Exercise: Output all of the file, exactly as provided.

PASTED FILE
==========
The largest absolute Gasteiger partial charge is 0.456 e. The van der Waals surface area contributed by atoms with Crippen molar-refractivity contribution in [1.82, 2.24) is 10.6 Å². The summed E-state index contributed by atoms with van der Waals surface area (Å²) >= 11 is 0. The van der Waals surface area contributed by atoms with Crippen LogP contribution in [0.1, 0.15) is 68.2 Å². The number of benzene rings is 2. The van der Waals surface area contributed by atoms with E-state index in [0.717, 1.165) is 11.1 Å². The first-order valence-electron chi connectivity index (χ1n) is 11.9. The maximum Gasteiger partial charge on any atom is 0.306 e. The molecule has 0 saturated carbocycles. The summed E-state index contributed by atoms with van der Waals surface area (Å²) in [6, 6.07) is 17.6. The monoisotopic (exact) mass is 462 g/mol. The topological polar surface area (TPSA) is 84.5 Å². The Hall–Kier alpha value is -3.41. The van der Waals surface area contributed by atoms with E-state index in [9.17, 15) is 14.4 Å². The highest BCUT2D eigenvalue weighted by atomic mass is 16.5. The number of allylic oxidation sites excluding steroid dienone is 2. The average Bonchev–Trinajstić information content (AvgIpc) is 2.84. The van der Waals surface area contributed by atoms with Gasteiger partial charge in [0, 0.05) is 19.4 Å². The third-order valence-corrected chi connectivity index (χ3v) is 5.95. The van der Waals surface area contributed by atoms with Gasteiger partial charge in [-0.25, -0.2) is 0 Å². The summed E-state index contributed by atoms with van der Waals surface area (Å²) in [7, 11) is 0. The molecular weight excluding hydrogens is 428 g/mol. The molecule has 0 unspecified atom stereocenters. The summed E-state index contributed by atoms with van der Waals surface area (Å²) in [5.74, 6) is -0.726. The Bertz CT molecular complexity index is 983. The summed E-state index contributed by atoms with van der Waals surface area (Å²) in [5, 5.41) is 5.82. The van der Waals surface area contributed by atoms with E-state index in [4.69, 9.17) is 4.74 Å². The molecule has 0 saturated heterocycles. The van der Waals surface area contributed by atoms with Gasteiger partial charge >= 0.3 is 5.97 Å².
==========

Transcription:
The largest absolute Gasteiger partial charge is 0.456 e. The van der Waals surface area contributed by atoms with Crippen molar-refractivity contribution in [1.82, 2.24) is 10.6 Å². The summed E-state index contributed by atoms with van der Waals surface area (Å²) >= 11 is 0. The van der Waals surface area contributed by atoms with Crippen LogP contribution in [0.1, 0.15) is 68.2 Å². The number of benzene rings is 2. The van der Waals surface area contributed by atoms with E-state index in [0.717, 1.165) is 11.1 Å². The first-order valence-electron chi connectivity index (χ1n) is 11.9. The maximum Gasteiger partial charge on any atom is 0.306 e. The molecule has 0 saturated carbocycles. The summed E-state index contributed by atoms with van der Waals surface area (Å²) in [6, 6.07) is 17.6. The monoisotopic (exact) mass is 462 g/mol. The topological polar surface area (TPSA) is 84.5 Å². The Hall–Kier alpha value is -3.41. The van der Waals surface area contributed by atoms with E-state index in [9.17, 15) is 14.4 Å². The highest BCUT2D eigenvalue weighted by atomic mass is 16.5. The number of allylic oxidation sites excluding steroid dienone is 2. The average Bonchev–Trinajstić information content (AvgIpc) is 2.84. The van der Waals surface area contributed by atoms with Gasteiger partial charge in [0, 0.05) is 19.4 Å². The third-order valence-corrected chi connectivity index (χ3v) is 5.95. The van der Waals surface area contributed by atoms with Gasteiger partial charge in [-0.25, -0.2) is 0 Å². The summed E-state index contributed by atoms with van der Waals surface area (Å²) in [7, 11) is 0. The molecular weight excluding hydrogens is 428 g/mol. The molecule has 0 unspecified atom stereocenters. The summed E-state index contributed by atoms with van der Waals surface area (Å²) in [5.74, 6) is -0.726. The Bertz CT molecular complexity index is 983. The summed E-state index contributed by atoms with van der Waals surface area (Å²) in [5, 5.41) is 5.82. The van der Waals surface area contributed by atoms with E-state index in [4.69, 9.17) is 4.74 Å². The molecule has 0 saturated heterocycles. The van der Waals surface area contributed by atoms with Gasteiger partial charge >= 0.3 is 5.97 Å².